Legacy handed down the decades goes to Portsmouth memorial

DEDICATED Jean Louth has spent 23 years campaigning for a war memorial
DEDICATED Jean Louth has spent 23 years campaigning for a war memorial

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A WILL made 60 years ago by a Southsea fishmonger is to be put to good use to help remember Portsmouth’s war dead.

Jean Louth, who has campaigned for 23 years for a new war memorial to the city’s 3,000 casualties, was stunned to be given the £20,000 boost.

SHOP Former fishmongers in Southsea

SHOP Former fishmongers in Southsea

The cash from John Frederick Hooper’s estate puts her on track to finish the memorial next year.

It will be used to add a further 1,200 names to the £90,000 memorial in Guildhall Square and comes after recent £9,000 pledges from ferry company Wightlink, Mountbatten Centre owners Parkwood Leisure and recycling firm Veolia.

‘After all these years of campaigning, we are almost there,’ said Mrs Louth, of Wakefords Way, West Leigh, Havant.

She added: ‘We still need £30,000 to get every name on the memorial but things are moving very quickly now.’

Mrs Louth, 79, said she ‘can’t wait’ until the name of her father Harry Short, who died at the Battle of Dunkirk in 1940, is added to the plaques.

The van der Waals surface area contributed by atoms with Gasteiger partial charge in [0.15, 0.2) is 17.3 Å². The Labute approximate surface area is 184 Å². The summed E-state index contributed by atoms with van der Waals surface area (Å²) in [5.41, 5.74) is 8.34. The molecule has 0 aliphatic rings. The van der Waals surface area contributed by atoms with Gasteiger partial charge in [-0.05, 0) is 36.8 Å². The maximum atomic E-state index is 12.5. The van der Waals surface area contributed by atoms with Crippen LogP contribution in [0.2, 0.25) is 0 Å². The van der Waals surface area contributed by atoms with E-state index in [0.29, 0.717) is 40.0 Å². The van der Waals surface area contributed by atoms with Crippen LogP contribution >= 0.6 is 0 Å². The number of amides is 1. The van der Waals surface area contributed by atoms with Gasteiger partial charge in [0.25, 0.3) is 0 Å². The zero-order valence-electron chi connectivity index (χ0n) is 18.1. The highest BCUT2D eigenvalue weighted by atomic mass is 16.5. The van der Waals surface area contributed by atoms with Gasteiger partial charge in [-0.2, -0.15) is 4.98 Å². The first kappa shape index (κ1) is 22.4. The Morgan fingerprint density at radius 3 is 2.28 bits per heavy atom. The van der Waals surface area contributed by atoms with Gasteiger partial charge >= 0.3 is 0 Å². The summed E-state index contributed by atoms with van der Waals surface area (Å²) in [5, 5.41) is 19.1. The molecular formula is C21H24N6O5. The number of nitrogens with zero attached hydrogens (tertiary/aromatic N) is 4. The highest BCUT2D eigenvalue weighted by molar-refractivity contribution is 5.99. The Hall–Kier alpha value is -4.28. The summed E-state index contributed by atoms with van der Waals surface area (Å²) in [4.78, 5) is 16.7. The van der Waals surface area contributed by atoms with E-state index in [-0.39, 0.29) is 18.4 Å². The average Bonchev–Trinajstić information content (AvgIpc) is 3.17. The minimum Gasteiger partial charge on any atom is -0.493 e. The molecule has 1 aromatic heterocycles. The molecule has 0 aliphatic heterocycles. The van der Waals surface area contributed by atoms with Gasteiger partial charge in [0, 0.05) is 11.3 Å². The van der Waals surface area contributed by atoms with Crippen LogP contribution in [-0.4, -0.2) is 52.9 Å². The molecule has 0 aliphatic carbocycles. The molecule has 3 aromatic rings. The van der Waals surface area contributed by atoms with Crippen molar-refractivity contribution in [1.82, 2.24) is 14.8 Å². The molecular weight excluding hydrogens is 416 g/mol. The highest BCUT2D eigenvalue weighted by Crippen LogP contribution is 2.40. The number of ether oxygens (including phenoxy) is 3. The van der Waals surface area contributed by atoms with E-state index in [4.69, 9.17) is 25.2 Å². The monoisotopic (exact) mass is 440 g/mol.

She said: ‘It’s been 23 years now and we are getting there.

‘I don’t know what I’ll do with the rest of my life when it’s all done.’

The first 600 names were added to the memorial earlier this year.

Now, thanks to the bequest, six more plaques containing 1,200 names are being commissioned and should be in place by next spring.

Mr Hooper was the proprieter of W. H. Hooper and Sons, a company of fishmongers, and dealers in poultry and game which had shops at 32 Great Southsea Street, Southsea, and 31 London Road, North End.

He died in 1952, leaving a long and complex will which was divided between a number of his relatives – the last of which was his niece Joyce Hooper.

In his will, Mr Hooper made provision for the money left to Joyce to be passed on to her children, or failing that, Portsmouth City Council.

Following Joyce’s death last year, the city council inherited the cash and trustees decided to give it to the memorial fund.

Cllr Gerald Vernon-Jackson, leader of the council, said: ‘The bequest from JF Hooper’s estate was certainly an unexpected surprise for the campaign to complete the World War Two memorial in Portsmouth.

‘It seems fitting that part of the estate of someone from Portsmouth who lived through both world wars and died back in 1952 can now be used to ensure servicemen, women and civilians from the city will always be remembered.

‘We still have a substantial amount of money to raise to complete the memorial. I hope more individuals, businesses, schools, and other organisations from the city will be inspired to support this appeal and help us to ensure the names of our fallen heroes are properly commemorated.’